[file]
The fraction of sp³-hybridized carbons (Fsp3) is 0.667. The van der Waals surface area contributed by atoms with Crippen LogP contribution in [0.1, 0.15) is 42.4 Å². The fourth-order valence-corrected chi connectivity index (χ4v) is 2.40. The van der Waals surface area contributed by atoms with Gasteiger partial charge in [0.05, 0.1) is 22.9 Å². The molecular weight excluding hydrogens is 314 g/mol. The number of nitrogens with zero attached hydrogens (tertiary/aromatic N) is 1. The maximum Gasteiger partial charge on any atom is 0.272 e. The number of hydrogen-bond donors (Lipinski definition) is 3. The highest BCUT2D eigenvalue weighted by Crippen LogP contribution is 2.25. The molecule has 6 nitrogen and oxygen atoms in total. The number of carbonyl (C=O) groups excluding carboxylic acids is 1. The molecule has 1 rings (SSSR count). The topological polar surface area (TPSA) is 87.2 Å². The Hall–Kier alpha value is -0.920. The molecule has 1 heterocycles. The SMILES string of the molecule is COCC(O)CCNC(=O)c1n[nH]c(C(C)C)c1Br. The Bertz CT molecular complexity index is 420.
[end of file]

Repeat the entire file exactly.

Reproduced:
The fraction of sp³-hybridized carbons (Fsp3) is 0.667. The van der Waals surface area contributed by atoms with Crippen LogP contribution in [0.1, 0.15) is 42.4 Å². The fourth-order valence-corrected chi connectivity index (χ4v) is 2.40. The van der Waals surface area contributed by atoms with Gasteiger partial charge in [0.05, 0.1) is 22.9 Å². The molecular weight excluding hydrogens is 314 g/mol. The number of nitrogens with zero attached hydrogens (tertiary/aromatic N) is 1. The maximum Gasteiger partial charge on any atom is 0.272 e. The number of hydrogen-bond donors (Lipinski definition) is 3. The highest BCUT2D eigenvalue weighted by Crippen LogP contribution is 2.25. The molecule has 6 nitrogen and oxygen atoms in total. The number of carbonyl (C=O) groups excluding carboxylic acids is 1. The molecule has 1 rings (SSSR count). The topological polar surface area (TPSA) is 87.2 Å². The Hall–Kier alpha value is -0.920. The molecule has 1 heterocycles. The SMILES string of the molecule is COCC(O)CCNC(=O)c1n[nH]c(C(C)C)c1Br. The Bertz CT molecular complexity index is 420.